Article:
With the Education and Skills Funding Agency estimating that up to 80% of all UK schools contain asbestos, and there being no safe level of exposure, are we doing enough to protect our teachers and pupils from the risk of developing mesothelioma?
The ResPublica report puts forward a number of proposals to improve our safety standards and the risk to pupils and teachers including:
- Establishing a central register of all asbestos currently in place in public buildings across the UK (including schools, hospitals and social housing).
- Identify precise location type and condition of said asbestos.
- Commissioning a cost benefit analysis for the removal of all asbestos from public buildings in the UK.
- Committing to a framework for phased removal on the basis of danger and risk to public health.
It is not known how many adults have died as a result of exposure to asbestos dust whilst school pupils, but a study in the USA has estimated that for every teachers death nine pupils will subsequently die from exposure to asbestos whilst at school. School pupils are more likely to disturb asbestos according to the ResPublica report, as they are at greater risk of disrupting and damaging parts of the building and equipment when playing games.
At the time of writing this article, there is no settled case law to establish that exposure to asbestos in science lessons is sufficient to be both in breach of the local authority’s duty of care and to have caused levels of asbestos exposure sufficient enough to have caused mesothelioma.
However, there have been claims from former pupils who have successfully sued local authorities for exposure to asbestos dust whilst in school. In particular, the case of Dianne Willmore which was the UK’s first recorded case of a pupil successfully suing their local authority for negligent exposure to asbestos. Dianne Willmore described several occasions during the 1970s while she was a pupil at a newly built comprehensive school in Knowsley of asbestos being disturbed. Dianne Willmore’s case was not related to exposure to asbestos in science lessons, but due to exposure to asbestos from the fabric of the building.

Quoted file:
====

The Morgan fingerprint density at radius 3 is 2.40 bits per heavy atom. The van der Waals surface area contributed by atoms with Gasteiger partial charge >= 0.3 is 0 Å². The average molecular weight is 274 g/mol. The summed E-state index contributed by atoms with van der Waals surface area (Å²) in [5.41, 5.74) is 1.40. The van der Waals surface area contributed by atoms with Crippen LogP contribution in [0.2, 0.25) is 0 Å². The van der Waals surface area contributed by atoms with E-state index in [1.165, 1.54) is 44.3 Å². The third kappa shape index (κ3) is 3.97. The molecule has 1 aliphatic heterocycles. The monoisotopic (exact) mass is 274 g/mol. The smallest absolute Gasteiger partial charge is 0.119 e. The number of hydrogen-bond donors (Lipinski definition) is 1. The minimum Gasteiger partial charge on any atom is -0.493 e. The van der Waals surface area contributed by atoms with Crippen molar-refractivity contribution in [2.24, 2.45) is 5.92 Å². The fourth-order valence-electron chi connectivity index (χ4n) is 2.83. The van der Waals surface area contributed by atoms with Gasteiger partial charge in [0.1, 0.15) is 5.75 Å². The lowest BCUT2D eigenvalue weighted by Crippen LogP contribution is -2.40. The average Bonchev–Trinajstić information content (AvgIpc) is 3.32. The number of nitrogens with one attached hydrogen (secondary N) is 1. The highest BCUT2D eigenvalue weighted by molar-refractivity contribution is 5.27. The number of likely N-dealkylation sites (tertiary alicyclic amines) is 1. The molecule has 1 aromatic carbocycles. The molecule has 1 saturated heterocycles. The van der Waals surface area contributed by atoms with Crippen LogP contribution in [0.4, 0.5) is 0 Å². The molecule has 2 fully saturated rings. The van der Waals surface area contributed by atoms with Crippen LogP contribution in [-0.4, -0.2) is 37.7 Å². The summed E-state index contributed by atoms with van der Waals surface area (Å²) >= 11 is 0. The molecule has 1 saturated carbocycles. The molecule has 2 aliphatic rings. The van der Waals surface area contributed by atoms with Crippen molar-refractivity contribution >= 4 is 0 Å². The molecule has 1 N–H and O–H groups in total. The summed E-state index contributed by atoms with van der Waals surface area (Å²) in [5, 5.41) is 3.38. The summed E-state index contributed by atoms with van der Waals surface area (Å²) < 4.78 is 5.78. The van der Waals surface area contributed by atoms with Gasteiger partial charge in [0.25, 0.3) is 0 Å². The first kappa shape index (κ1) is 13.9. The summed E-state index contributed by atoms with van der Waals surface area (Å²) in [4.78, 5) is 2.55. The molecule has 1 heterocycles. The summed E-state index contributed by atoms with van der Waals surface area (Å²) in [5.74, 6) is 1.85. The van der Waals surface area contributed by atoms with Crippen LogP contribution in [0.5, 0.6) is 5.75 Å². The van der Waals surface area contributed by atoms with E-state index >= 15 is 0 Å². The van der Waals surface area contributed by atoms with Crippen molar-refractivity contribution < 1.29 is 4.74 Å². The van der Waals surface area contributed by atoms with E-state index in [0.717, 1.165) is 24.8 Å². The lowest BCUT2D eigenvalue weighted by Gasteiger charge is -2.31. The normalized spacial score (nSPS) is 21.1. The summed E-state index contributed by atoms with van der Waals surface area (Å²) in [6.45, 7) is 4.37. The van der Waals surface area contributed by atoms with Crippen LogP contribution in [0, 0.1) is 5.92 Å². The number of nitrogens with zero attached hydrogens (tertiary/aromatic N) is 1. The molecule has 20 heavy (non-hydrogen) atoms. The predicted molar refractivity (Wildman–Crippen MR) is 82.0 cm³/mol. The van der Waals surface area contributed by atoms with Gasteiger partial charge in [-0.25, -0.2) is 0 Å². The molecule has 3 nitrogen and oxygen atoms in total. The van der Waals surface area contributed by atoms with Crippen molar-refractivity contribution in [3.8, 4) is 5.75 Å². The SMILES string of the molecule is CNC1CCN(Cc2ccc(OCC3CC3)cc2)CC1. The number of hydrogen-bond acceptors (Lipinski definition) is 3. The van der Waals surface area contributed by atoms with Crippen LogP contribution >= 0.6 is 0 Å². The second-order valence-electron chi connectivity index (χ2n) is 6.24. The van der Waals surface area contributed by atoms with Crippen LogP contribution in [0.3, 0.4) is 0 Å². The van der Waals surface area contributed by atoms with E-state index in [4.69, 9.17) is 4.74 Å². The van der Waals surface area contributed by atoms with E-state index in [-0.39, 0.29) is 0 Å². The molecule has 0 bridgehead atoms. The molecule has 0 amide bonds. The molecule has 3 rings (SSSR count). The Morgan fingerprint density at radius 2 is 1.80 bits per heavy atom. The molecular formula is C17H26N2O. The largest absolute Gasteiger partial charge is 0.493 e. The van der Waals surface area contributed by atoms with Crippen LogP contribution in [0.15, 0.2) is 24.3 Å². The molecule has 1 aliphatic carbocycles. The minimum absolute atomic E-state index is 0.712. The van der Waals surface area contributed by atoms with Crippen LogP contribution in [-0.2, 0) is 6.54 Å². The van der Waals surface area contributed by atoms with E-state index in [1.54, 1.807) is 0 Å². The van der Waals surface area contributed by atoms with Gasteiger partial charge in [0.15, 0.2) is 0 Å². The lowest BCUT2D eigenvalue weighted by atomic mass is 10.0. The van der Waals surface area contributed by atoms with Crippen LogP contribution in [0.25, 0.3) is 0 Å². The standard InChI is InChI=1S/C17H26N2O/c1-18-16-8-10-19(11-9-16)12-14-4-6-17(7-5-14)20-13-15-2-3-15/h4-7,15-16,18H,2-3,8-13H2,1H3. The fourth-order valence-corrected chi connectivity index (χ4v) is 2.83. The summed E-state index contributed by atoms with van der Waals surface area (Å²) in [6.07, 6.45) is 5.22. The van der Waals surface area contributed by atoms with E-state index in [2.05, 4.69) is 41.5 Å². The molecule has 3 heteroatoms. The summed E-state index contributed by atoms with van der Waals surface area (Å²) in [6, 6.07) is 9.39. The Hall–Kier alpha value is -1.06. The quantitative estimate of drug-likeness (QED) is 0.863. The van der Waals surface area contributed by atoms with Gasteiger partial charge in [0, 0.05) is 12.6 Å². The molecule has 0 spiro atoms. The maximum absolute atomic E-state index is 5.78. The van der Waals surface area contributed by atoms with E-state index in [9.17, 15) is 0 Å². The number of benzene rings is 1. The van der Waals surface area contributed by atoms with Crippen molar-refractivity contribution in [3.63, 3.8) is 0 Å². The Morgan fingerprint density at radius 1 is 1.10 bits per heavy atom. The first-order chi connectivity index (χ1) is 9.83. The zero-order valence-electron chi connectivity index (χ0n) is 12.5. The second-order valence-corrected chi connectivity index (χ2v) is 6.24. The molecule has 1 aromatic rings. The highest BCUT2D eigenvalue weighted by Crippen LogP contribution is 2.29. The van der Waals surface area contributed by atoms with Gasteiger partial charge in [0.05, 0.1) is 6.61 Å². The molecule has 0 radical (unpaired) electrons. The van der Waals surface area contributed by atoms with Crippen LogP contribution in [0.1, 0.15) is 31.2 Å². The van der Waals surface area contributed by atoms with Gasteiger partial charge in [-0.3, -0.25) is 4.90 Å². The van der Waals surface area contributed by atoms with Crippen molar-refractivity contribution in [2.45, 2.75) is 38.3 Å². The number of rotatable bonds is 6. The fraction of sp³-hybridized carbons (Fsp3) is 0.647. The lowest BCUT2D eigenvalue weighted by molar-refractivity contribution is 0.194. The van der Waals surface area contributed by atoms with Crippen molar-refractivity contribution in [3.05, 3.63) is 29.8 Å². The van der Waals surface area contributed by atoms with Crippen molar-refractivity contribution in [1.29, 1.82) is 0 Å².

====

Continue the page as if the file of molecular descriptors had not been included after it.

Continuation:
Boyes Turner’s expert mesothelioma and asbestos claims solicitors have previously obtained an out of court settlement of £275,000 for a 36 year old Devon man, Chris Wallace, who was pursuing Devon County Council for alleged exposure to asbestos whilst at Yeo Valley Primary School, Yeo Valley Secondary School and South Molton United Church of England Junior School and South Molton School and Community College. In addition to allegations of damaged school buildings and lagged pipework Mr Wallace also described the use of asbestos mats in science lessons which were chipped, broken and would be thrown around like Frisbees.
With recent fears of asbestos mats being used in 2018 by pupils in Northern Ireland, the risk of mesothelioma from science lessons appears to be an ongoing concern.
Mary’s case is one of many that we are likely to encounter as we see an increase in the number of low level exposure cases resulting from working or attending schools in buildings containing asbestos and from using asbestos based products in schools. Unfortunately, we are likely to see these claims continue to be vigorously defended until the court hands down a judgment on exposure to asbestos dust in science lessons.